search
Archaeology Magazine

A publication of the Archaeological Institute of America

archaeology
subscribe
Special Introductory Offer!

Possible Seat of “Lost” Dark Age Kingdom Found in Scotland

Thursday, January 19, 2017

Scotland Rheged citadel GALLOWAY, SCOTLAND—Archaeologists Ronan Toolis and Christopher Bowles of Guard Archaeology began excavating the Trusty’s Hill Fort site in southern Scotland to investigate Pictish carvings they found there, according to a report in BBC News. But instead of uncovering evidence of Picts, the team found traces of a royal stronghold thought to have been built by local Britons around A.D. 600. The hill was fortified with a high-status timber-laced stone rampart, and enclosures on lower-lying slopes. In the citadel, there was king’s hall and a smith’s shop for working gold, silver, bronze, and iron. The inhabitants of the citadel ate a diet rich in beef, oats, and barley grown in the surrounding countryside. Toolis and Bowles think this stronghold may have been the royal seat of the kingdom of Rheged, which had been thought to have been located further to the south, in the Cumbria region of northwestern England. They now think the rock carvings may have been adopted from the Picts as symbols of royalty. For more on archaeology in Scotland, go to “Lost and Found (Again).”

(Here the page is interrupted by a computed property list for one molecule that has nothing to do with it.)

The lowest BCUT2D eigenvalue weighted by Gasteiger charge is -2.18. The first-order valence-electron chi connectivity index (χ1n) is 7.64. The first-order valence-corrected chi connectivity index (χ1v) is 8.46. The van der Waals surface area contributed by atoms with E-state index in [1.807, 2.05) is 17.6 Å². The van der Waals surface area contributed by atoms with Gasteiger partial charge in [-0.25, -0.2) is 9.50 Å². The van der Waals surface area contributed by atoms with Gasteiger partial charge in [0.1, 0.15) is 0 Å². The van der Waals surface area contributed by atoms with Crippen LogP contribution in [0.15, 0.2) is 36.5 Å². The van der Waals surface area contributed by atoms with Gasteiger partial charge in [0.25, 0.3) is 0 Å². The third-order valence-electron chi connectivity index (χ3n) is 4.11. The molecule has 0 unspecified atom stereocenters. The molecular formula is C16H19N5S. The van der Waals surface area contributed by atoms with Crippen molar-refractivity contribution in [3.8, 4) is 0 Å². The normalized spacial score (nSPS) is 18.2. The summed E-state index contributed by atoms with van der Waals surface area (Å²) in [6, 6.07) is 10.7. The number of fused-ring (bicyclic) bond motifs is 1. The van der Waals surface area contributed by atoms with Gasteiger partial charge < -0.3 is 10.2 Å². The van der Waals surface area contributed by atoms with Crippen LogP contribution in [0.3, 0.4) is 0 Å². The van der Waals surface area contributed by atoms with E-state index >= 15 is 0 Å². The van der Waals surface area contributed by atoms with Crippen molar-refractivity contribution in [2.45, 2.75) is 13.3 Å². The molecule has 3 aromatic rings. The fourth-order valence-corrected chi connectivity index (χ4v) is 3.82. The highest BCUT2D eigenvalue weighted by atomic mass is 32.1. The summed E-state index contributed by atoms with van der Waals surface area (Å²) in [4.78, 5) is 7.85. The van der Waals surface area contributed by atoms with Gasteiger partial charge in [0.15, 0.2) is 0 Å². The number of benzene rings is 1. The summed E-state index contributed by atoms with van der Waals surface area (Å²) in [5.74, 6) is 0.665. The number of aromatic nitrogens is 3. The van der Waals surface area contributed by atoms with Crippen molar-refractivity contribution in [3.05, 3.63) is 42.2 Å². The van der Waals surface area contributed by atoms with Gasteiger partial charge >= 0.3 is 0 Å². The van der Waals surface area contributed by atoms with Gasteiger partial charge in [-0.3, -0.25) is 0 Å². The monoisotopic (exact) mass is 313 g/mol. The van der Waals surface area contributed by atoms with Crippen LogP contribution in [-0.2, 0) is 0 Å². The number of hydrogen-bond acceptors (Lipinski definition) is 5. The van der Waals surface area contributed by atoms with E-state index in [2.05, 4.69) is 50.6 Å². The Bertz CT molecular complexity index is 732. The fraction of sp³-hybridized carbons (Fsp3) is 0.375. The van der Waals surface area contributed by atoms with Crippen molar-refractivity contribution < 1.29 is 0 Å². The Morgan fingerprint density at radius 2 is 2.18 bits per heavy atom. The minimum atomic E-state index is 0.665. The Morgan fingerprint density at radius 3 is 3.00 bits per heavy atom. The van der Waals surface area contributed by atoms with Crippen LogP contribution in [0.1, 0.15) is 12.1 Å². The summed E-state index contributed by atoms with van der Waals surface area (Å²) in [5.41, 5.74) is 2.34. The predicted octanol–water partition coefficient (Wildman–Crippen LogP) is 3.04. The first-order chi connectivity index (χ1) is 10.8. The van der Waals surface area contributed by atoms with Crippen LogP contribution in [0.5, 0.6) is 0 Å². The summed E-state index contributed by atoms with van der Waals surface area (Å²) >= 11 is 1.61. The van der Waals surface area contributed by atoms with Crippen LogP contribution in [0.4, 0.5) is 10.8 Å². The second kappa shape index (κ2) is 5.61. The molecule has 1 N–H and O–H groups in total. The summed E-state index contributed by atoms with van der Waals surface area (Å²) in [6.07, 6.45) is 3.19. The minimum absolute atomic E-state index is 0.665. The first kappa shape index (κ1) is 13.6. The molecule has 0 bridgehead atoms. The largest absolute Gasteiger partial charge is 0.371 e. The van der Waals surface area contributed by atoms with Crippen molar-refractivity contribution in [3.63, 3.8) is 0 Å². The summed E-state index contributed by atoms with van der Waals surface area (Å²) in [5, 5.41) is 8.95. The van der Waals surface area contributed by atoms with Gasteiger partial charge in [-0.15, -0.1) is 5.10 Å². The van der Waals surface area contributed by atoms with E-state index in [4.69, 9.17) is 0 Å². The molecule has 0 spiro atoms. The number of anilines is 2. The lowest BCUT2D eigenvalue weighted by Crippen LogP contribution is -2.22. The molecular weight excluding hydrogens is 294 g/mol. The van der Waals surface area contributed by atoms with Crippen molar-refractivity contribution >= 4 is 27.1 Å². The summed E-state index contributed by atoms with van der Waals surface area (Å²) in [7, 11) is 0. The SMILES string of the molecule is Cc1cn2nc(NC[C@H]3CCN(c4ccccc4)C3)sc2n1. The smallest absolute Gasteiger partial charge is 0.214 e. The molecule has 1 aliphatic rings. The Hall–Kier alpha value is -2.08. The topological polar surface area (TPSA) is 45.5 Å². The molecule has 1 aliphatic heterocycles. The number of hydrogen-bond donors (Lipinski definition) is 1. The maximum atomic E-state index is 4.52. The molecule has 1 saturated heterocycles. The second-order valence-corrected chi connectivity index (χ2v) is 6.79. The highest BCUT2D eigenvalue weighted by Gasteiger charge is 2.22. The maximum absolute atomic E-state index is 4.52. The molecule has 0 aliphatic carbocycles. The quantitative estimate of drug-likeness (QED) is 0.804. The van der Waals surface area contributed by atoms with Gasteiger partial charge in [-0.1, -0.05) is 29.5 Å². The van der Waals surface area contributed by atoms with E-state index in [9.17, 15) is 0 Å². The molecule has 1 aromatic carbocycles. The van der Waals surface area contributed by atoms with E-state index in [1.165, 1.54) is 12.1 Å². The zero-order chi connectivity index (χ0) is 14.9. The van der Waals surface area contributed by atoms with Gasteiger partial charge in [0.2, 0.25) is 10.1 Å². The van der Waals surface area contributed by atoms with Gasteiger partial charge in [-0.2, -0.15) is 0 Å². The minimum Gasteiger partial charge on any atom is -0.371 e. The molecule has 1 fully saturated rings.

Advertisement

Advertisement


Advertisement